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September 21, 2011

Senate panel approves delay of guest worker wage hike

A new federal rule that would require crab processing plants on the Eastern Shore and elsewhere to pay a higher wage to temporary foreign workers would be delayed for a year under legislation approved by the Senate Appropriations Committee Wednesday.

Advanced by Sen. Barbara A. Mikulski, the measure was attached to a larger spending bill in the Senate and appears to enjoy bipartisan support. The rule, created by the U.S. Department of Labor, will take effect Oct. 1 unless Mikulski's change is approved.

"We're for everybody earning an honest wage," the Maryland Democrat said. But, she added, "eighty percent [of the workers] come back every year. They must be satisfied."

The U.S. permits 66,000 foreigners to come to the country each year under what is known as the H-2B visa program. The temporary workers are hired for seasonal jobs such as crab picking, oyster shucking or landscaping and return home once the season is over.

Labor Department officials proposed higher wages for H-2B workers in January after a federal court struck down guidelines for the program crafted by the Bush administration. Under the rule, workers in Maryland who now make $7.25 an hour would receive $9.24, according to industry estimates.

Mikulski, who has long advocated for the Eastern Shore crab picking plants, has repeatedly expressed frustration that Labor Department officials would not meet with her on the issue because of pending lawsuits over the new rule.

"When they lawyered up, I got revved up," she said Wednesday. "This is the result."

Two Republicans on the committee, Sen. Susan Collins of Maine and Sen. Lindsey Graham of South Carolina, said they support Mikulski's measure. Both have industries in their states that rely heavily on the H-2B workers.

"Without the H-2B workers, many employers in Maine would have to literally close their doors," Collins said. "That would put out of work the year-round American workers that they have."

No one raised objections to Mikulski's one-year delay during the hearing, but that doesn't mean there is unanimous opposition to the wage increase. Several advocates, including the Southern Poverty Law Center, argue that more U.S. residents would consider taking the seasonal jobs if employers paid a higher wage.

Posted by John Fritze at 6:56 PM | | Comments (4)
Categories: Washington
        

Comments

While I support(ed) the notion of not imposing the new rates immediately after the protests against them were finally resolved so as to give the business operators and the people directly affected some time to make their choices and arrangements to accommodate what they all knew was coming down the pike eventually without undue immediate term duress...

but allowing an entire year before starting the new rates is a bit much.

I have a solution, put the people on welfare in these position, pay them 10.00$ but put it to their welfare check. If they don't want to work don't pay the welfare.
Wayne Blair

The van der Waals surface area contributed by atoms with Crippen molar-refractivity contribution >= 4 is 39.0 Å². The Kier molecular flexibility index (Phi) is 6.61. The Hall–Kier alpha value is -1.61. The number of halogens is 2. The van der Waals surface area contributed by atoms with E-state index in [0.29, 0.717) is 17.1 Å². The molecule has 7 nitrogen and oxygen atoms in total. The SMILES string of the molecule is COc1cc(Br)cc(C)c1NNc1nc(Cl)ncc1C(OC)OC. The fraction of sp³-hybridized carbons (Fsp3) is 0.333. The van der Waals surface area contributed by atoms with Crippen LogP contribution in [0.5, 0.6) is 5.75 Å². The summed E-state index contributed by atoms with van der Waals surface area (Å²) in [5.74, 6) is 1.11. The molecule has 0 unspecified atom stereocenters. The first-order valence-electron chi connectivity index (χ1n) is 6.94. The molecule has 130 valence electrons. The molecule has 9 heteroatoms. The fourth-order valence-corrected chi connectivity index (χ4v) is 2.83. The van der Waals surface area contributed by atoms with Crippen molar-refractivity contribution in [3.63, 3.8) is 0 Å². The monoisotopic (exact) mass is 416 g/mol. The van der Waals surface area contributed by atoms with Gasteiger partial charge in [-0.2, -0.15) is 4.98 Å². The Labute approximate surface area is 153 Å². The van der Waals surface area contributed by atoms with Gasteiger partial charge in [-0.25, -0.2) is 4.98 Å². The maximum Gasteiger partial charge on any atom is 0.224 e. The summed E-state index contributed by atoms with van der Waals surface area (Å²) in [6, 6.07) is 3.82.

I wrote to Sen. Mikulski via email about my concerns with her support for a delay in implementing the program last week. Of course, no reply yet. And the only reply I expect will be a standard, thanks but this is my position and you little people just don't understand the issues the way I do. This will be followed by the fund-raising requests to support her next campaign. I guess that's an example of how effective one person can be in trying to influence a Senator - not effective at all. We are all gnats as far as they are concerned. Well, no Maryland Democrat above local level will get my vote in the next election. I'm done.

Wayne,

Most people on "welfare" either are disabled or have small children. So which is it going to be? Do we make the disabled try to work at the crab processor, or do we leave small children at home alone? $10/hour won't pay for daycare.

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About the bloggers
Annie Linskey covers state politics and government for The Baltimore Sun. Previously, as a City Hall reporter, she wrote about the corruption trial of Mayor Sheila Dixon and kept a close eye on city spending. Originally from Connecticut, Annie has also lived in Phnom Penh, Cambodia, where she reported on war crimes tribunals and landmines. She lives in Canton.

John Fritze has covered politics and government at the local, state and federal levels for more than a decade and is now The Baltimore Sun’s Washington correspondent. He previously wrote about Congress for USA TODAY, where he led coverage of the health care overhaul debate and the 2010 election. A native of Albany, N.Y., he currently lives in Montgomery County.

Julie Scharper covers City Hall and Baltimore politics. A native of Baltimore County, she graduated from The Johns Hopkins University in 2001 and spent two years teaching in Honduras before joining The Baltimore Sun. She has followed the Amish community of Nickel Mines, Pa., in the year after a schoolhouse massacre, reported on courts and crime in Anne Arundel County, and chronicled the unique personalities and places of Baltimore City and its surrounding counties.
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